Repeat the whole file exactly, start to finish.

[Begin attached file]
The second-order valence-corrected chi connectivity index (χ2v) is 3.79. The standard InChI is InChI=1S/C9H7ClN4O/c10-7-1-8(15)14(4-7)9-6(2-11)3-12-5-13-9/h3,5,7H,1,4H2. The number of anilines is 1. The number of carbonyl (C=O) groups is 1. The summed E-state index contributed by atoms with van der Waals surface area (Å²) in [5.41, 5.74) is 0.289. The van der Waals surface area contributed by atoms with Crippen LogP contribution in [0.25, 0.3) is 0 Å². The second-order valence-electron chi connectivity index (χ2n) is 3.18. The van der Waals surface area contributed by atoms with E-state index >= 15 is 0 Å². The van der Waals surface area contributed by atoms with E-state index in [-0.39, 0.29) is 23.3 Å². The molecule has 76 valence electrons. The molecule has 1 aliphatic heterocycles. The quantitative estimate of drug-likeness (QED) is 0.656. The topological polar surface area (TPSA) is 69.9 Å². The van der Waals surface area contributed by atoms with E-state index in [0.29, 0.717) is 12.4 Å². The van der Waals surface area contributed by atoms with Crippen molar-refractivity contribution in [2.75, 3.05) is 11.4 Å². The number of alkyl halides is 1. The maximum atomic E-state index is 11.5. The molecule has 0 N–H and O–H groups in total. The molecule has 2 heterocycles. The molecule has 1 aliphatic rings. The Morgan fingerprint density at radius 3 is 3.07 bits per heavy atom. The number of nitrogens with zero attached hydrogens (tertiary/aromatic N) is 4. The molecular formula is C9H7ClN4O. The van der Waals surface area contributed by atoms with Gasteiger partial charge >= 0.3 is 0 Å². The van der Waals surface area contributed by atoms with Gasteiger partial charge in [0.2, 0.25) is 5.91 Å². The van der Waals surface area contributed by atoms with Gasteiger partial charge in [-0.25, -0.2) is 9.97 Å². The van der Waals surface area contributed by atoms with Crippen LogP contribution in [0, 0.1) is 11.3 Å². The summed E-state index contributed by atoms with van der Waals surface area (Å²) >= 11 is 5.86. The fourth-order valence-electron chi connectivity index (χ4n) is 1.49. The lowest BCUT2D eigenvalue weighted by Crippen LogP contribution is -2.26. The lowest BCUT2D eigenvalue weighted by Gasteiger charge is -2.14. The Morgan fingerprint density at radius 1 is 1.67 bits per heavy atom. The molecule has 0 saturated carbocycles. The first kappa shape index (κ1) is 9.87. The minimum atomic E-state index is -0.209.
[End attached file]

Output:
The second-order valence-corrected chi connectivity index (χ2v) is 3.79. The standard InChI is InChI=1S/C9H7ClN4O/c10-7-1-8(15)14(4-7)9-6(2-11)3-12-5-13-9/h3,5,7H,1,4H2. The number of anilines is 1. The number of carbonyl (C=O) groups is 1. The summed E-state index contributed by atoms with van der Waals surface area (Å²) in [5.41, 5.74) is 0.289. The van der Waals surface area contributed by atoms with Crippen LogP contribution in [0.25, 0.3) is 0 Å². The second-order valence-electron chi connectivity index (χ2n) is 3.18. The van der Waals surface area contributed by atoms with E-state index >= 15 is 0 Å². The van der Waals surface area contributed by atoms with E-state index in [-0.39, 0.29) is 23.3 Å². The molecule has 76 valence electrons. The molecule has 1 aliphatic heterocycles. The quantitative estimate of drug-likeness (QED) is 0.656. The topological polar surface area (TPSA) is 69.9 Å². The van der Waals surface area contributed by atoms with E-state index in [0.29, 0.717) is 12.4 Å². The van der Waals surface area contributed by atoms with Crippen molar-refractivity contribution in [2.75, 3.05) is 11.4 Å². The number of alkyl halides is 1. The maximum atomic E-state index is 11.5. The molecule has 0 N–H and O–H groups in total. The molecule has 2 heterocycles. The molecule has 1 aliphatic rings. The Morgan fingerprint density at radius 3 is 3.07 bits per heavy atom. The number of nitrogens with zero attached hydrogens (tertiary/aromatic N) is 4. The molecular formula is C9H7ClN4O. The van der Waals surface area contributed by atoms with Gasteiger partial charge >= 0.3 is 0 Å². The van der Waals surface area contributed by atoms with Gasteiger partial charge in [0.2, 0.25) is 5.91 Å². The van der Waals surface area contributed by atoms with Gasteiger partial charge in [-0.25, -0.2) is 9.97 Å². The van der Waals surface area contributed by atoms with Crippen LogP contribution in [0, 0.1) is 11.3 Å². The summed E-state index contributed by atoms with van der Waals surface area (Å²) >= 11 is 5.86. The fourth-order valence-electron chi connectivity index (χ4n) is 1.49. The lowest BCUT2D eigenvalue weighted by Crippen LogP contribution is -2.26. The lowest BCUT2D eigenvalue weighted by Gasteiger charge is -2.14. The Morgan fingerprint density at radius 1 is 1.67 bits per heavy atom. The molecule has 0 saturated carbocycles. The first kappa shape index (κ1) is 9.87. The minimum atomic E-state index is -0.209.